Ella and Leo Leggit have just moved home with their parents to a former railway house at the edge of a forest. Exhorted to go off outdoors and explore, they discover a dilapidated workshop, covered in cobwebs and filled with dust and old railway paraphernalia. There amongst the junk is what appears to be a magnifying glass with a silver handle and ornate decoration. The moment Ella picks it up, it starts to fizz with excitement, leading the children to a padlocked door – beyond which lies a parallel universe, dislocated in time, where Bartholomew Buckle and his magic steam locomotive await. The train sets off with them on board, its destination the enchanted Kingdom of Izzambard under the spell of a wicked queen, and hurls them into an adventure of good and evil, magic and wrongs to be put right.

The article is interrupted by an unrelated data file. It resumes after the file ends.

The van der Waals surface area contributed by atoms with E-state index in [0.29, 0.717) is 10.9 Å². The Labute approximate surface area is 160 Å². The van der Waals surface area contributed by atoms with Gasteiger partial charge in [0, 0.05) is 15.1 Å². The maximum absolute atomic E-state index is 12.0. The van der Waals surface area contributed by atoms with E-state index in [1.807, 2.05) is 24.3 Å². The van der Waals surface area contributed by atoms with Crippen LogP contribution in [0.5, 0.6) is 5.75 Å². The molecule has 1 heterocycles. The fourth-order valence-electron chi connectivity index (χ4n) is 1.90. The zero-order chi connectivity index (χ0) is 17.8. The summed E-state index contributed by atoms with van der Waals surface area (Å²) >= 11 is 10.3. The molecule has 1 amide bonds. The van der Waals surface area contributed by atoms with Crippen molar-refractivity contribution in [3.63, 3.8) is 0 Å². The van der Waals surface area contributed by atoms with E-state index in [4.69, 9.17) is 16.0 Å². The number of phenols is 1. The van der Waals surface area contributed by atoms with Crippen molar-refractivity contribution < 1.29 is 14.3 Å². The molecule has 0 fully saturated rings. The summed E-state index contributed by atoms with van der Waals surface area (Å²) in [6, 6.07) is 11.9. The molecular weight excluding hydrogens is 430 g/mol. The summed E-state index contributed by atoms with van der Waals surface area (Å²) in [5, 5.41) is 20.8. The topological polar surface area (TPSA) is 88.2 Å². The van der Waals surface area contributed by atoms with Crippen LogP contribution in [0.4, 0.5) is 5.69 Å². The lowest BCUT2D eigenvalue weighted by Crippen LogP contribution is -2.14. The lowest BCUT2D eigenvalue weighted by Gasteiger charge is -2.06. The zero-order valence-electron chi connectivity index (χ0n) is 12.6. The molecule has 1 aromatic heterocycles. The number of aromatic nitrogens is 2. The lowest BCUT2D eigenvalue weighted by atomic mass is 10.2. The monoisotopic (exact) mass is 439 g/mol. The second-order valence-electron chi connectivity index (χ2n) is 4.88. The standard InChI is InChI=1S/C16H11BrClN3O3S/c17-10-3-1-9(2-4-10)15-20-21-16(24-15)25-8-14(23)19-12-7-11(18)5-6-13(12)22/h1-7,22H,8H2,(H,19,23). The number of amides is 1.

The Narnia-like opening moves the story into a fantasy world peopled by fearful mechanical birds, a talking vacuum-cleaner and coal-shovelling squirrels. The story constantly widens its focus, introducing new characters while maintaining its vigorous pace, but its madcap effervescence at times overwhelms the plot. The bond between brother and sister, in particular Leo’s regard for his younger sister, is heart-warming and helps to anchor the story, providing a realistic backdrop to the surreal events. Large and frenetic illustrations perfectly capture the story’s mood. A sequel to this story will be published shortly.